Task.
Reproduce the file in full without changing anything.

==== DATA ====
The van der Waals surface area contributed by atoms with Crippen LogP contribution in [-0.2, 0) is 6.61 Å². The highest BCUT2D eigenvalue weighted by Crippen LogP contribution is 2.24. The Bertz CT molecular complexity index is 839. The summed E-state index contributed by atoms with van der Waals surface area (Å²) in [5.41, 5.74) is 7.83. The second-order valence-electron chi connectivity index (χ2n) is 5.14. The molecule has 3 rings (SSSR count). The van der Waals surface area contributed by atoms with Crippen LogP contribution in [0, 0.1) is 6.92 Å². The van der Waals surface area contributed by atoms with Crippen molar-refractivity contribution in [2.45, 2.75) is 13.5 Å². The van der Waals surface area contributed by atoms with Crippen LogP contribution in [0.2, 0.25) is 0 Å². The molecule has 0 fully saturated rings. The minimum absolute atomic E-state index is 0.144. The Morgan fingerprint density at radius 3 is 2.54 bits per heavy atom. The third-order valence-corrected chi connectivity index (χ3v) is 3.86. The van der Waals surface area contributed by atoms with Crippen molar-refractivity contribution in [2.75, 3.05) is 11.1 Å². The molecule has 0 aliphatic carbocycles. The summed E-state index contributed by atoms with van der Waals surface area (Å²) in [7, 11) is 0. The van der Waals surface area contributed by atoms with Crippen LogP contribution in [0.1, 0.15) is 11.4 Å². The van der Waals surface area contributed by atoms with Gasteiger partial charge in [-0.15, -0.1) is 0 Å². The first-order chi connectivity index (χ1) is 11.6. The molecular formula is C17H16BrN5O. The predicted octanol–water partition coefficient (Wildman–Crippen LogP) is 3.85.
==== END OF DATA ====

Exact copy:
The van der Waals surface area contributed by atoms with Crippen LogP contribution in [-0.2, 0) is 6.61 Å². The highest BCUT2D eigenvalue weighted by Crippen LogP contribution is 2.24. The Bertz CT molecular complexity index is 839. The summed E-state index contributed by atoms with van der Waals surface area (Å²) in [5.41, 5.74) is 7.83. The second-order valence-electron chi connectivity index (χ2n) is 5.14. The molecule has 3 rings (SSSR count). The van der Waals surface area contributed by atoms with Crippen LogP contribution in [0, 0.1) is 6.92 Å². The van der Waals surface area contributed by atoms with Crippen molar-refractivity contribution in [2.45, 2.75) is 13.5 Å². The van der Waals surface area contributed by atoms with Crippen LogP contribution in [0.2, 0.25) is 0 Å². The molecule has 0 fully saturated rings. The minimum absolute atomic E-state index is 0.144. The Morgan fingerprint density at radius 3 is 2.54 bits per heavy atom. The third-order valence-corrected chi connectivity index (χ3v) is 3.86. The van der Waals surface area contributed by atoms with Crippen molar-refractivity contribution in [2.75, 3.05) is 11.1 Å². The molecule has 0 aliphatic carbocycles. The summed E-state index contributed by atoms with van der Waals surface area (Å²) in [7, 11) is 0. The van der Waals surface area contributed by atoms with Crippen LogP contribution in [0.1, 0.15) is 11.4 Å². The van der Waals surface area contributed by atoms with Gasteiger partial charge in [-0.15, -0.1) is 0 Å². The first-order chi connectivity index (χ1) is 11.6. The molecular formula is C17H16BrN5O. The predicted octanol–water partition coefficient (Wildman–Crippen LogP) is 3.85.